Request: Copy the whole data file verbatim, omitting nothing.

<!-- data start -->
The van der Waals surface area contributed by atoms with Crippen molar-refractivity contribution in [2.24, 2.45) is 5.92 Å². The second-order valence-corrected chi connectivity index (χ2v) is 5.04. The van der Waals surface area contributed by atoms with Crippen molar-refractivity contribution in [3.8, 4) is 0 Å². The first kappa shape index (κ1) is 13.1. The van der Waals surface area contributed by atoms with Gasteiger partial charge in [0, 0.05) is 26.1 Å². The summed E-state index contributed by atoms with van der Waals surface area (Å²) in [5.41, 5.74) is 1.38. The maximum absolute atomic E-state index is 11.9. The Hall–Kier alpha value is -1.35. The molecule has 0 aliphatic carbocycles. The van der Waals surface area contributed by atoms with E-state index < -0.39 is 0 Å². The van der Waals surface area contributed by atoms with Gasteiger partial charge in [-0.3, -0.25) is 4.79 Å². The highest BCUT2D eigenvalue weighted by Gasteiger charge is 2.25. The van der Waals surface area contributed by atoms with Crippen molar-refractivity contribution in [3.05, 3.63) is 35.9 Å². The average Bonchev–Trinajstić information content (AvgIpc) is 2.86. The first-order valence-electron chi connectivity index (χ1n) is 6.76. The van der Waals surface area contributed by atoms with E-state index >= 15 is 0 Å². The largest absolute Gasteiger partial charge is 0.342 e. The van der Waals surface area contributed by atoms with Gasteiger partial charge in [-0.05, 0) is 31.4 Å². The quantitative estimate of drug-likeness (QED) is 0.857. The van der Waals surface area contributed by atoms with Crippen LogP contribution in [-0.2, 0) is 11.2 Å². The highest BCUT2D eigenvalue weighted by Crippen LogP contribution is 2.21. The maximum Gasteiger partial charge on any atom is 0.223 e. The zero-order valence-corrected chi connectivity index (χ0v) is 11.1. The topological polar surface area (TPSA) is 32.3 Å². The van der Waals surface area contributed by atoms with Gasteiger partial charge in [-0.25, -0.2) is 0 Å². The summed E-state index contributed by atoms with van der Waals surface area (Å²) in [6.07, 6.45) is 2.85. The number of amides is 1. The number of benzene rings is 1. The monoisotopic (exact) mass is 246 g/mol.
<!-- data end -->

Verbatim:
The van der Waals surface area contributed by atoms with Crippen molar-refractivity contribution in [2.24, 2.45) is 5.92 Å². The second-order valence-corrected chi connectivity index (χ2v) is 5.04. The van der Waals surface area contributed by atoms with Crippen molar-refractivity contribution in [3.8, 4) is 0 Å². The first kappa shape index (κ1) is 13.1. The van der Waals surface area contributed by atoms with Gasteiger partial charge in [0, 0.05) is 26.1 Å². The summed E-state index contributed by atoms with van der Waals surface area (Å²) in [5.41, 5.74) is 1.38. The maximum absolute atomic E-state index is 11.9. The Hall–Kier alpha value is -1.35. The molecule has 0 aliphatic carbocycles. The van der Waals surface area contributed by atoms with E-state index < -0.39 is 0 Å². The van der Waals surface area contributed by atoms with Gasteiger partial charge in [-0.3, -0.25) is 4.79 Å². The highest BCUT2D eigenvalue weighted by Gasteiger charge is 2.25. The van der Waals surface area contributed by atoms with Crippen molar-refractivity contribution in [3.05, 3.63) is 35.9 Å². The average Bonchev–Trinajstić information content (AvgIpc) is 2.86. The first-order valence-electron chi connectivity index (χ1n) is 6.76. The van der Waals surface area contributed by atoms with E-state index >= 15 is 0 Å². The largest absolute Gasteiger partial charge is 0.342 e. The van der Waals surface area contributed by atoms with Gasteiger partial charge in [-0.05, 0) is 31.4 Å². The quantitative estimate of drug-likeness (QED) is 0.857. The van der Waals surface area contributed by atoms with Crippen LogP contribution in [-0.2, 0) is 11.2 Å². The highest BCUT2D eigenvalue weighted by Crippen LogP contribution is 2.21. The maximum Gasteiger partial charge on any atom is 0.223 e. The zero-order valence-corrected chi connectivity index (χ0v) is 11.1. The topological polar surface area (TPSA) is 32.3 Å². The van der Waals surface area contributed by atoms with Gasteiger partial charge in [-0.25, -0.2) is 0 Å². The summed E-state index contributed by atoms with van der Waals surface area (Å²) in [6.07, 6.45) is 2.85. The number of amides is 1. The number of benzene rings is 1. The monoisotopic (exact) mass is 246 g/mol.